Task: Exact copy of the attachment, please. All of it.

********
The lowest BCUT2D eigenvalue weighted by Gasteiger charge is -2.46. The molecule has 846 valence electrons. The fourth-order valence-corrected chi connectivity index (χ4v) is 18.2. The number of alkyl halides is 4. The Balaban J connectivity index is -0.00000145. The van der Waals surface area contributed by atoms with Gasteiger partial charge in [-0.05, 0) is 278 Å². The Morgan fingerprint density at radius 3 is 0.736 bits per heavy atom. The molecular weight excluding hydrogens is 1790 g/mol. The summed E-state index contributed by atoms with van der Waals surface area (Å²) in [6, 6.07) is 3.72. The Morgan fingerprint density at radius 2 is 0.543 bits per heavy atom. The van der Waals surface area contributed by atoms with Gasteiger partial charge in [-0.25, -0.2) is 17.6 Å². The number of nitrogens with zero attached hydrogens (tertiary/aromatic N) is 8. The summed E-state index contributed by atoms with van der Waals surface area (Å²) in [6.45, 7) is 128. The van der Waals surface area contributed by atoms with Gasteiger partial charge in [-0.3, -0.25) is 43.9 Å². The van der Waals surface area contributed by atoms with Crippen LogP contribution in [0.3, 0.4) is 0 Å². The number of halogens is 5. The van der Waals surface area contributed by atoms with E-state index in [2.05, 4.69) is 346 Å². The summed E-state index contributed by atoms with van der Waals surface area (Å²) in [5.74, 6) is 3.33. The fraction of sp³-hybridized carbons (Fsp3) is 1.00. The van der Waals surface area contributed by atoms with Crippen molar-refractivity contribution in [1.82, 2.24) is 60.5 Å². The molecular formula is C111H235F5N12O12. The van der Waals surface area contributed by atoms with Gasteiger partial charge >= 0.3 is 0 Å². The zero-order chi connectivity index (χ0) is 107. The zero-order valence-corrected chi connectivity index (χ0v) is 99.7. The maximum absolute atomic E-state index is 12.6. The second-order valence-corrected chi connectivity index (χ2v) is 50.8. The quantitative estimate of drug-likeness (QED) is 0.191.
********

The lowest BCUT2D eigenvalue weighted by Gasteiger charge is -2.46. The molecule has 846 valence electrons. The fourth-order valence-corrected chi connectivity index (χ4v) is 18.2. The number of alkyl halides is 4. The Balaban J connectivity index is -0.00000145. The van der Waals surface area contributed by atoms with Gasteiger partial charge in [-0.05, 0) is 278 Å². The Morgan fingerprint density at radius 3 is 0.736 bits per heavy atom. The molecular weight excluding hydrogens is 1790 g/mol. The summed E-state index contributed by atoms with van der Waals surface area (Å²) in [6, 6.07) is 3.72. The Morgan fingerprint density at radius 2 is 0.543 bits per heavy atom. The van der Waals surface area contributed by atoms with Gasteiger partial charge in [-0.25, -0.2) is 17.6 Å². The number of nitrogens with zero attached hydrogens (tertiary/aromatic N) is 8. The summed E-state index contributed by atoms with van der Waals surface area (Å²) in [6.45, 7) is 128. The van der Waals surface area contributed by atoms with Gasteiger partial charge in [-0.3, -0.25) is 43.9 Å². The van der Waals surface area contributed by atoms with Crippen LogP contribution in [0.3, 0.4) is 0 Å². The number of halogens is 5. The van der Waals surface area contributed by atoms with E-state index in [2.05, 4.69) is 346 Å². The summed E-state index contributed by atoms with van der Waals surface area (Å²) in [5.74, 6) is 3.33. The fraction of sp³-hybridized carbons (Fsp3) is 1.00. The van der Waals surface area contributed by atoms with Crippen molar-refractivity contribution in [1.82, 2.24) is 60.5 Å². The molecular formula is C111H235F5N12O12. The van der Waals surface area contributed by atoms with Gasteiger partial charge >= 0.3 is 0 Å². The zero-order chi connectivity index (χ0) is 107. The zero-order valence-corrected chi connectivity index (χ0v) is 99.7. The maximum absolute atomic E-state index is 12.6. The second-order valence-corrected chi connectivity index (χ2v) is 50.8. The quantitative estimate of drug-likeness (QED) is 0.191.